Raising the spirits
I amused myself this morning trying to find a street corner without mountains taller than Ben Nevis a bit beyond the traffic lights (extra). Fail. With the Chartreuse mountains to the north, the Vercors to the west and south west and the Belledonne chain to the south east, Grenoble has eye-raising views at every turn.
These tower blocks feel hubristic from street level but the mountains soon get their own back - you don't have to climb very far before they disappear into the mass of roofs below.
After our reception in the Town Hall - European co-operation is militantly alive and well here - a group of us walked across the Isère (extra) and a short way up to the Musée Dauphinois for an exhibition irresistibly called 'L'Ivresse des Sommets' (the drunkenness of the peaks). Liqueur production here has a long history, domestic and commercial, infusing a base of alcohol with different combinations of the many aromatic plants that grow in the mountains. And, in a few alarming cases, also snakes.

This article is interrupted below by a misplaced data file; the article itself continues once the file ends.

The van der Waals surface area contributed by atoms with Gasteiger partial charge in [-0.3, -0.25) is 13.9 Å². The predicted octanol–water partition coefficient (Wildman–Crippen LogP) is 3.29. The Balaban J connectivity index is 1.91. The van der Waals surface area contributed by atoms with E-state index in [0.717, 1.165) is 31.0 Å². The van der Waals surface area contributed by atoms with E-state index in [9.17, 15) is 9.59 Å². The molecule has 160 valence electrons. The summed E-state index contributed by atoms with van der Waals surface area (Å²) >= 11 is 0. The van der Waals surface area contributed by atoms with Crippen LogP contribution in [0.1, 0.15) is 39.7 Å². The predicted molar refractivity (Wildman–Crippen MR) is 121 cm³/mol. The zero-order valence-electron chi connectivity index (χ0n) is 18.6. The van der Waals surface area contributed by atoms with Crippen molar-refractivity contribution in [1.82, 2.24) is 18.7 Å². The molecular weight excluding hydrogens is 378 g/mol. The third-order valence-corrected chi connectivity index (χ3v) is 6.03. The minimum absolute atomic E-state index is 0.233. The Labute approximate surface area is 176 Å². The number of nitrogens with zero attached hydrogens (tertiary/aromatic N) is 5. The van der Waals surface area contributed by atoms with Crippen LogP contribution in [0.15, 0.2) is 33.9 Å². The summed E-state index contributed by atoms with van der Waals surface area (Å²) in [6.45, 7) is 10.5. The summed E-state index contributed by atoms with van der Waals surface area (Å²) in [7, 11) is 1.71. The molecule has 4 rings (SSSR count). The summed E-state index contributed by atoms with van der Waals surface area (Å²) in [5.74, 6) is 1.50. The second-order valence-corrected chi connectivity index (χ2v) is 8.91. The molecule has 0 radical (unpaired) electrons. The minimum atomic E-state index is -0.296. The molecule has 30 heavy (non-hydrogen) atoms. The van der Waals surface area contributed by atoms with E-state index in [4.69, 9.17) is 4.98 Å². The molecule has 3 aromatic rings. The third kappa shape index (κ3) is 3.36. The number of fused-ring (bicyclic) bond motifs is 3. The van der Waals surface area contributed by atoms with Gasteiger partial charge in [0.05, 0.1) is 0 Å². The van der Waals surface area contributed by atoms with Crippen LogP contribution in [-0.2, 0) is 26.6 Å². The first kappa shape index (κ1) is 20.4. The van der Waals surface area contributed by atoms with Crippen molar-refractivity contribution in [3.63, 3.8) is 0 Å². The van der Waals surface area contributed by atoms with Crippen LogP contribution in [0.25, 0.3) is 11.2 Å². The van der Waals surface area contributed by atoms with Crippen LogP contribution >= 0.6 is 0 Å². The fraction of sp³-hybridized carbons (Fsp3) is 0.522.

Until fairly recently the marketing has been based around their alleged health-giving properties of which there are so many, according to the posters on display, that it's rather surprising that anyone here has ever died. Perhaps more recent deaths arise from alcohol being banned in primary schools in 1954 and replaced by milk.
Once we'd sniffed phials of juniper, gentian, absinthe and a host of other subtleties, our kind hosts added to the sensory experience by producing a basket of small glasses and a bottle of 1605 Chartreuse. Unquestionably healthy.
Then another long rehearsal, mostly pulling together the orchestra and soloists who were meeting, rather raggedly, for the first time.